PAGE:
How to fix the welfare state – a short introduction

Two years ago, How to fix the welfare state was published. We have an election coming up, and many of the issues that I discuss in the book will come up during political debates.  I’d like to think that the book could offer some foundation for those arguments, but bitter experience says it probably won’t.

I was looking at other material online, via the University Press system, when I came across a description of my book, and discovered that it wasn’t the material I had sent to the publisher.  Someone had obviously decided not to use the abstracts I sent in, and replaced them with gobbledegook. For example, the abstract of the last chapter now reads: “This chapter focuses on the condition of the welfare state. It notes the claims of welfare wasting money and of being undermined by fraudulent claims. The arguments for personalisation are well-meaning as the option of choice becomes available in public policy. … ” This has no direct relation to anything I’ve written, and that third sentence there makes no sense to me at all.   I’ve raised this with the publisher, but in the meantime I’m going to post the abstracts I submitted here, in the hope that anyone who’s looking for the material would prefer to judge it by something that’s minimally coherent.  If you’d like to know what basis there is for the arguments that follow – they’re all in the book.

How to fix the welfare state: abstract

The book discusses a range of issues in the British ‘welfare state’. Chapters outline the structure of services, the impact of some false and misleading narratives, and the problems that need to be addressed. Many aspects of the dominant policy narratives, such as personalisation, marketisation, when to opt for private provision or the influence of individualism, have created further problems, and diverted attention from the main issues. The book points to a range of different issues, including questions of size, centralisation, co-ordination and complexity. It points to the ways that the services have gone wrong, and makes suggestions about what they need to do to get things right.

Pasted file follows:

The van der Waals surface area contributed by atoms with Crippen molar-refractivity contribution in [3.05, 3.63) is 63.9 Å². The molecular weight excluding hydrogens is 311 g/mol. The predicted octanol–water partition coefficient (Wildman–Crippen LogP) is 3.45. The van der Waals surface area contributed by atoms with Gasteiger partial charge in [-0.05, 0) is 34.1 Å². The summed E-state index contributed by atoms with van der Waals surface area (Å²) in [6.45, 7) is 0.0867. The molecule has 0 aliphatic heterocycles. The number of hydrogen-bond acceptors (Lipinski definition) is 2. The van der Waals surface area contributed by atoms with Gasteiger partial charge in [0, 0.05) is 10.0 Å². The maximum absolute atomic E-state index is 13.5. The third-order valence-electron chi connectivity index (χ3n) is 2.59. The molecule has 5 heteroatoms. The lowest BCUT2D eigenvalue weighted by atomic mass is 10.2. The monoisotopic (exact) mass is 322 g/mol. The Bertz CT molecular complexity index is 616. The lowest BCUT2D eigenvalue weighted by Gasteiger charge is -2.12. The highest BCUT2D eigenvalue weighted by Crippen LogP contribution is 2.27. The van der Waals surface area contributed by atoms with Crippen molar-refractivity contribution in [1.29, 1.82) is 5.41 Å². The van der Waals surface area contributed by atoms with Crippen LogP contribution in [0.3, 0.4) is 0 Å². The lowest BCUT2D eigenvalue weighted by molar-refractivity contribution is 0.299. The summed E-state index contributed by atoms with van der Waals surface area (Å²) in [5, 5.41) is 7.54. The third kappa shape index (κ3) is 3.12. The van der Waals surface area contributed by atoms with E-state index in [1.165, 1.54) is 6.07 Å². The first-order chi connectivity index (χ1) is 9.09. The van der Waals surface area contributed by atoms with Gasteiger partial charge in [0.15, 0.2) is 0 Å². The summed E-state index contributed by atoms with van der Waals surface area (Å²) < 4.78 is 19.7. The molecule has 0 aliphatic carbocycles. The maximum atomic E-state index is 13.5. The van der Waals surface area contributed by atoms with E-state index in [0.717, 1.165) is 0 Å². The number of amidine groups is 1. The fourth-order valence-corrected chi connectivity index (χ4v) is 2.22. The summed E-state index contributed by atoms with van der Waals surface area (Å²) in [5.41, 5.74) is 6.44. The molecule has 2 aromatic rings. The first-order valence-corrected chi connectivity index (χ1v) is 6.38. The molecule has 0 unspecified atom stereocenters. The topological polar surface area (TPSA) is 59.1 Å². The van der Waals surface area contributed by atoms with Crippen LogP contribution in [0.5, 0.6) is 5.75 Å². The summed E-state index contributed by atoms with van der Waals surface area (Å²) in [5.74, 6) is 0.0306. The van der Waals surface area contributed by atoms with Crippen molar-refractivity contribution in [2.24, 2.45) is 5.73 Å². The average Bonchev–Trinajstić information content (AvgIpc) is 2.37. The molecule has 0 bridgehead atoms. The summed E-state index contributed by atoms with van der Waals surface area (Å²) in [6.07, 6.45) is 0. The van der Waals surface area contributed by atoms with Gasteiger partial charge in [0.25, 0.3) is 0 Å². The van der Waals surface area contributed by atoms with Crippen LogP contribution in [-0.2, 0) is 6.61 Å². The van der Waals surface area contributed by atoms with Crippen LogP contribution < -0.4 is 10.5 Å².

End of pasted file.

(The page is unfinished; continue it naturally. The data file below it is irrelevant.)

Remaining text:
Chapter 1: Introduction

This introductory chapter covers:
* Arguments for welfare
* The criticisms made of the welfare state from the right wing
* A brief history of social services, considering the Poor Law and after, and
* The plan of the book.

Chapter 2: Social security

Key points 
Social security provides money, to be spent in a commercial market.
Money can be brought together from different sources. It doesn’t have to be done by one benefit.
Social security is provided for many reasons, but its main purpose is to provide some secure income.
Positive developments
Most of the cost of social security currently consists of benefits offering a secure but only partial contribution towards income. Earnings-related pensions, Child Benefit and benefits for disability were all developed after the welfare state’s foundation.
Where policy has gone wrong
Some degree of selectivity is necessary, but the process is liable to fail in some cases and to leave gaps in others.
Lumping benefits together doesn’t make them simpler.
Benefits don’t have much to do with work. Tying social security to employment services has been to the detriment of both.
What to do instead
A secure income can have many components. The benefits package can be made of smaller, more specific benefits.
Benefits need to be less conditional, and more predictable. More could be universal.

Chapter 3: The NHS

Key points
The NHS offers a form of insurance, providing medical care to anyone.
Despite the dominance of hospitals, general practice is at the heart of what the NHS does.
The need for public health has been highlighted by recent experience.